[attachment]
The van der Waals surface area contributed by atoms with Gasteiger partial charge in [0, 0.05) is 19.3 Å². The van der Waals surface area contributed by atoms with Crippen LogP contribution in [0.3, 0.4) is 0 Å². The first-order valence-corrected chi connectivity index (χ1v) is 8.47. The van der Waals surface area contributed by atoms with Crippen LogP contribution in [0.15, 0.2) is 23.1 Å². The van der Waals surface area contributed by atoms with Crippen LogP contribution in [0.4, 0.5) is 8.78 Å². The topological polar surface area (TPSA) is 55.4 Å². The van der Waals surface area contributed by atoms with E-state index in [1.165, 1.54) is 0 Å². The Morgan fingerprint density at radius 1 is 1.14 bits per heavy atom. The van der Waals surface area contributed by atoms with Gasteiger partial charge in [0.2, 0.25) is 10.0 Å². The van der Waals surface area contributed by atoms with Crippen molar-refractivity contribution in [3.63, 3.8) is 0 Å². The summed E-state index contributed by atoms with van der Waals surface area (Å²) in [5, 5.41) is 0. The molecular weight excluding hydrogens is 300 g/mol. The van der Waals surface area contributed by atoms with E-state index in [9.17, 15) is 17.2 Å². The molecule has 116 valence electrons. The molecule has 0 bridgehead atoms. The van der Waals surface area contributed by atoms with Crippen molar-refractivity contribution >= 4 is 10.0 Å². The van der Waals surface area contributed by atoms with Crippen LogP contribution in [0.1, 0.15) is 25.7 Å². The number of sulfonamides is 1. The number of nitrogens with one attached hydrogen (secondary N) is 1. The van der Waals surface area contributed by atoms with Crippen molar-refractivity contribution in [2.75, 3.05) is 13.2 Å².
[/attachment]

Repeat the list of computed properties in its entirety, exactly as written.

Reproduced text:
The van der Waals surface area contributed by atoms with Gasteiger partial charge in [0, 0.05) is 19.3 Å². The van der Waals surface area contributed by atoms with Crippen LogP contribution in [0.3, 0.4) is 0 Å². The first-order valence-corrected chi connectivity index (χ1v) is 8.47. The van der Waals surface area contributed by atoms with Crippen LogP contribution in [0.15, 0.2) is 23.1 Å². The van der Waals surface area contributed by atoms with Crippen LogP contribution in [0.4, 0.5) is 8.78 Å². The topological polar surface area (TPSA) is 55.4 Å². The van der Waals surface area contributed by atoms with E-state index in [1.165, 1.54) is 0 Å². The Morgan fingerprint density at radius 1 is 1.14 bits per heavy atom. The van der Waals surface area contributed by atoms with Gasteiger partial charge in [0.2, 0.25) is 10.0 Å². The van der Waals surface area contributed by atoms with Crippen molar-refractivity contribution in [3.63, 3.8) is 0 Å². The summed E-state index contributed by atoms with van der Waals surface area (Å²) in [5, 5.41) is 0. The molecular weight excluding hydrogens is 300 g/mol. The van der Waals surface area contributed by atoms with E-state index in [9.17, 15) is 17.2 Å². The molecule has 116 valence electrons. The molecule has 0 bridgehead atoms. The van der Waals surface area contributed by atoms with Crippen molar-refractivity contribution >= 4 is 10.0 Å². The van der Waals surface area contributed by atoms with Crippen LogP contribution in [0.1, 0.15) is 25.7 Å². The number of sulfonamides is 1. The number of nitrogens with one attached hydrogen (secondary N) is 1. The van der Waals surface area contributed by atoms with Crippen molar-refractivity contribution in [2.75, 3.05) is 13.2 Å².